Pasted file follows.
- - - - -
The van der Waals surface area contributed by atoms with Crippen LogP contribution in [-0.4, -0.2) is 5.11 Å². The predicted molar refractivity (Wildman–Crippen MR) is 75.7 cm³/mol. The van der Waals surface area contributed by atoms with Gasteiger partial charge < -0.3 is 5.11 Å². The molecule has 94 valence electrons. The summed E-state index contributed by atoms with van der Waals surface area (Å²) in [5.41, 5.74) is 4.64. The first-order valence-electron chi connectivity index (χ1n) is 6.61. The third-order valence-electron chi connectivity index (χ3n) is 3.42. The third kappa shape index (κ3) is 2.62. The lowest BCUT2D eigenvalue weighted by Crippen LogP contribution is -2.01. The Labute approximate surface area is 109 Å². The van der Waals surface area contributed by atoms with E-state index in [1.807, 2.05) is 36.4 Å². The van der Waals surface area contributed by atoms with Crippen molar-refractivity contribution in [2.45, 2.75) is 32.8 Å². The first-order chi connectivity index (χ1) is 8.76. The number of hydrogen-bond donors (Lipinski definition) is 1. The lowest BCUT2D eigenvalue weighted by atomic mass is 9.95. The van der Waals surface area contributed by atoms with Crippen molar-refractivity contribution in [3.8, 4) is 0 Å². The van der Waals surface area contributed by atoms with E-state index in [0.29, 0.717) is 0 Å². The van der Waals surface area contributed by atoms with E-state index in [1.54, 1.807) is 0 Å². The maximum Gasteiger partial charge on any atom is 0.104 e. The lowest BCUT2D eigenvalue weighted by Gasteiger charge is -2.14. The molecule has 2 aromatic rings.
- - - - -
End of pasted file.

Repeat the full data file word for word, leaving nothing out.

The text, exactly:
The van der Waals surface area contributed by atoms with Crippen LogP contribution in [-0.4, -0.2) is 5.11 Å². The predicted molar refractivity (Wildman–Crippen MR) is 75.7 cm³/mol. The van der Waals surface area contributed by atoms with Gasteiger partial charge < -0.3 is 5.11 Å². The molecule has 94 valence electrons. The summed E-state index contributed by atoms with van der Waals surface area (Å²) in [5.41, 5.74) is 4.64. The first-order valence-electron chi connectivity index (χ1n) is 6.61. The third-order valence-electron chi connectivity index (χ3n) is 3.42. The third kappa shape index (κ3) is 2.62. The lowest BCUT2D eigenvalue weighted by Crippen LogP contribution is -2.01. The Labute approximate surface area is 109 Å². The van der Waals surface area contributed by atoms with E-state index in [1.807, 2.05) is 36.4 Å². The van der Waals surface area contributed by atoms with Crippen molar-refractivity contribution in [2.45, 2.75) is 32.8 Å². The first-order chi connectivity index (χ1) is 8.76. The number of hydrogen-bond donors (Lipinski definition) is 1. The lowest BCUT2D eigenvalue weighted by atomic mass is 9.95. The van der Waals surface area contributed by atoms with Crippen molar-refractivity contribution in [3.8, 4) is 0 Å². The van der Waals surface area contributed by atoms with E-state index in [0.29, 0.717) is 0 Å². The van der Waals surface area contributed by atoms with E-state index in [1.54, 1.807) is 0 Å². The maximum Gasteiger partial charge on any atom is 0.104 e. The lowest BCUT2D eigenvalue weighted by Gasteiger charge is -2.14. The molecule has 2 aromatic rings.